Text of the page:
Many psychotherapists concur that exceptional work can be accomplished when a patient reaches out for help during a critical phase. My patient “Sheila” telephoned me in a distraught state, saying that her twenty-one-year-old fraternal twin sons had just informed her that they recently got the same tattoo to celebrate their twin bond. Of course, people have varied opinions about their children becoming tattooed, and Sheila had profound judgmental feelings about this sort of thing. She explained that she had very personal reasons for having such an adverse reaction and was furious at her children for making this decision on their own.
Sheila and I talked at length about her rage and resentment in light of her sons’ behaviors. Our conversation opened years of overaccommodation and pent-up anger that she harbored in response to her family of origin. In many complicated ways her emotional life had been stifled and stunted in order for her not to feel vulnerable, hurt, or needy. She defended against the terror of those feelings by being somewhat controlling, rigid, and repressed. The emotional price that she paid to feel safe had impacted her capacity to trust her children and allow for more authentic intimacy to evolve.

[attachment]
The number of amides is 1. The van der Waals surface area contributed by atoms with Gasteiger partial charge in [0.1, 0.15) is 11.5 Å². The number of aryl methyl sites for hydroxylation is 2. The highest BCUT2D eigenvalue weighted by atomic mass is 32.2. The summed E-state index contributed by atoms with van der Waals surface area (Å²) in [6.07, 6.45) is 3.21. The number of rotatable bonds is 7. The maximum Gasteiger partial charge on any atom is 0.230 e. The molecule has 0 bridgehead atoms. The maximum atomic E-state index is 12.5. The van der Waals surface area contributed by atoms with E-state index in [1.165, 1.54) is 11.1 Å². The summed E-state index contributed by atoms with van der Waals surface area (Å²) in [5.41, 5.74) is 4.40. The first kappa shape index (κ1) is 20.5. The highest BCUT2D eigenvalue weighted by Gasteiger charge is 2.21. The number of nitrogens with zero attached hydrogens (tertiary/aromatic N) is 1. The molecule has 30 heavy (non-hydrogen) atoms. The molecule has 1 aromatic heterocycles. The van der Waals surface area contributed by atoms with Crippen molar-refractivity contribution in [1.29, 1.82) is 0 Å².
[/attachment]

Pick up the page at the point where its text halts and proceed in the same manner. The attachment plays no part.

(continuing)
Sheila is insightful and kind and quickly grasped how her self-protective behaviors have interfered with developing closer emotional ties with each of her sons. She discussed how her sons’ twinship frequently alienated her. Nonetheless, she found the opportunity to talk openly with each young man by himself to explain why her reaction to the tattooing was inordinately punitive and rejecting. So, rather than having her anger shut down the connection, she successfully used the disruption to begin to open avenues of communication. In many ways, the crisis provided an opportunity to break through years of misunderstandings and disagreements.
Sheila shared that she was frightened to talk about many of her family traumas because she felt tremendous shame and did not want to burden her kids. Yet now that the boys are young adults, it seemed advantageous to be more open and authentic. I do believe that things happen for a reason sometimes. Hopefully this snafu will open a conversation so the family can begin to sort out what has prevented closer bonds for both Sheila and her sons. At this point, it appears that their developing closeness will continue to grow now that they have an improved path toward resolving conflict and accepting differences of opinion.